Tuesday, March 13, 2007

Same old-same old one more time

Back to flying. Flying itself has become same old-same old, I’m on a plane right now heading to San Francisco from Bakersfield. It’s one of those annoying Skywest Embraer turboprops, so not the quietest, most comfortable or fastest flight on the planet. I was on another flight this morning from San Francisco to Bakersfield.

I spent the day in Kern County. If you know me well, you know I know Kern County well. Over the last 13 years, I have led the majority of the transit plans in rural Kern County. Talk about same old-same old. But the nice thing about Kern County is that I’ve become a bit of an expert on it. I can describe, in detail, the transit services in each community. I can talk about the lay of the land, the economic trends, the political climate. I’ve attended dozens and dozens of meetings in Kern County, had a flat tire in Kern County, been in a blizzard in Kern County, had my car nearly overheat in Kern County, eaten bad Chinese food in Kern County, eaten great Mexican food in Kern County (today), ridden buses in Kern County, stayed in dumpy motels in Kern County, been on an Air Force base in Kern County, shopped at discount stores in Kern County, had a fling with a mortician in Kern County, seen tremendous poverty in Kern County, flown in and out of two different airports in Kern County… the list goes on. It has become one of those reliable places that I know well. I suppose that’s one good thing about doing the same thing over and over: it becomes very comfortable. Even if it’s not the most spectacular place, it begins to feel like home. People get used to their homes, even if they’re not the most incredible places.

My coworker and I spent some time today in McFarland, Wasco and Shafter. McFarland is one of the most depressed communities I’ve seen in the US, making even some rural Georgia towns – and rural Mexican towns – look good. The streets are in disrepair. Stores are boarded up. Houses are covered with faded Christmas lights: the ugly dangling icicle ones. Some of the houses appear to be as small as my bedroom, and I suspect about eight people reside in even these tiny abodes. Eighty-five percent of the population is Latino and most of them speak Spanish at home.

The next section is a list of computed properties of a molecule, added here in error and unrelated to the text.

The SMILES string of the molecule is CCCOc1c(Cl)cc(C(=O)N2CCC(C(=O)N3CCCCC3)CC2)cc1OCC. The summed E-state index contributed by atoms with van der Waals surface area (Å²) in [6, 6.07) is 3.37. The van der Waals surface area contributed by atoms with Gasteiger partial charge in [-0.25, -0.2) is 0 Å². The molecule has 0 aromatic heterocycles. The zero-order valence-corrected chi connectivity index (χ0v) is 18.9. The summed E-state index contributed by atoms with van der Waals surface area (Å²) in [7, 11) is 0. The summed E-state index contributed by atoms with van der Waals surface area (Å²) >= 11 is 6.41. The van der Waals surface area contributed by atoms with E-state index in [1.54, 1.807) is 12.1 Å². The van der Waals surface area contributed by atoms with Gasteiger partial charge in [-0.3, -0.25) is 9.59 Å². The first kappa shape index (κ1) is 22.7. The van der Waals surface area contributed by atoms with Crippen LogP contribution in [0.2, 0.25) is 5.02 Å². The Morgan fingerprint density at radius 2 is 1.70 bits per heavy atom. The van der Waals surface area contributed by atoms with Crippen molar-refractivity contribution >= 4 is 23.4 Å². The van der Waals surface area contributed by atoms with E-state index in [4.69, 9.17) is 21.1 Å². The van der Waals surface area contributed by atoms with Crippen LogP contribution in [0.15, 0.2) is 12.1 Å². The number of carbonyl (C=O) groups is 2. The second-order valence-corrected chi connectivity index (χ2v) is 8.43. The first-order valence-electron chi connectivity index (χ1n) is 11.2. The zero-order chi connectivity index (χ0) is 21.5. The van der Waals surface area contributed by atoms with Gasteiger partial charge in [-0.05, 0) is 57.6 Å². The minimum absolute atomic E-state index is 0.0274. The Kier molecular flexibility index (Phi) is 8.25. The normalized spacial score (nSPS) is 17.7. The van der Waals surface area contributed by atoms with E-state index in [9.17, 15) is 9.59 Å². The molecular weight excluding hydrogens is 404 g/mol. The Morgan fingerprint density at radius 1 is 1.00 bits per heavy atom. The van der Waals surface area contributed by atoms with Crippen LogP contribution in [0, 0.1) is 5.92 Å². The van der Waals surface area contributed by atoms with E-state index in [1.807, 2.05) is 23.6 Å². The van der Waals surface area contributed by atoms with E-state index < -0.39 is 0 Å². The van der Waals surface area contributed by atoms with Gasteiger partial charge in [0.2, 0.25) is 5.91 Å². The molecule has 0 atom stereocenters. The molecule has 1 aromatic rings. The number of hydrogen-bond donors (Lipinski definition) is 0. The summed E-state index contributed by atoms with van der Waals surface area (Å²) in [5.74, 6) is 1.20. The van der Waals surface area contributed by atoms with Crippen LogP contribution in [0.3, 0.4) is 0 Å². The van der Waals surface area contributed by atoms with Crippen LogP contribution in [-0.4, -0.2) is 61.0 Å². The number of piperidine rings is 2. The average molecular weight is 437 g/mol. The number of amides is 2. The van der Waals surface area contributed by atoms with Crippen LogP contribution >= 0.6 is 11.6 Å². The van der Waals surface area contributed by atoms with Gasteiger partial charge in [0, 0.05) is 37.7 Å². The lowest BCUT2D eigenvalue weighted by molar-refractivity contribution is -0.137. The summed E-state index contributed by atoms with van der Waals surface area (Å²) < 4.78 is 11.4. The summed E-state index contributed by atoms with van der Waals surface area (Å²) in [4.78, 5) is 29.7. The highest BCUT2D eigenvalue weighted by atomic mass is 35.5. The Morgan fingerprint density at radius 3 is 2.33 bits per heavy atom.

I could live there. Whenever I’m in Kern County, I look at the ugliest apartment building, usually a two-story building on the wide road in a small poor town. These buildings often have a large banner hanging on the side: “Two months free rent!!” I could live there. I could just pick up and move there from San Francisco and settle in to my new apartment, maybe paying $350 a month. If I were to move to McFarland, my days could be spent shopping at the Palace Market and Lupita’s 99 Cents More or Less store.

When I want a generic sanitary meal, I could drive to the McDonald's and get a Fillet-O-Fish Sandwich. I would have nothing to do in the evening unless I wanted to drive to the local bar.

But I couldn't really live there. It would be very depressing. I would end up eating too much and get really fat and then go on a Splenda diet and get a horrible rash all over my ass and have to spend my days in the Dollar Tree store so I wouldn't have to sit. Or I could go back to my depressing apartment and roll around on my stomach hoping to push out some of the Splenda-saturated cake from my body so I wouldn't get cancer. That would be my life. Dollar Tree. Palace Market. Ass rash.

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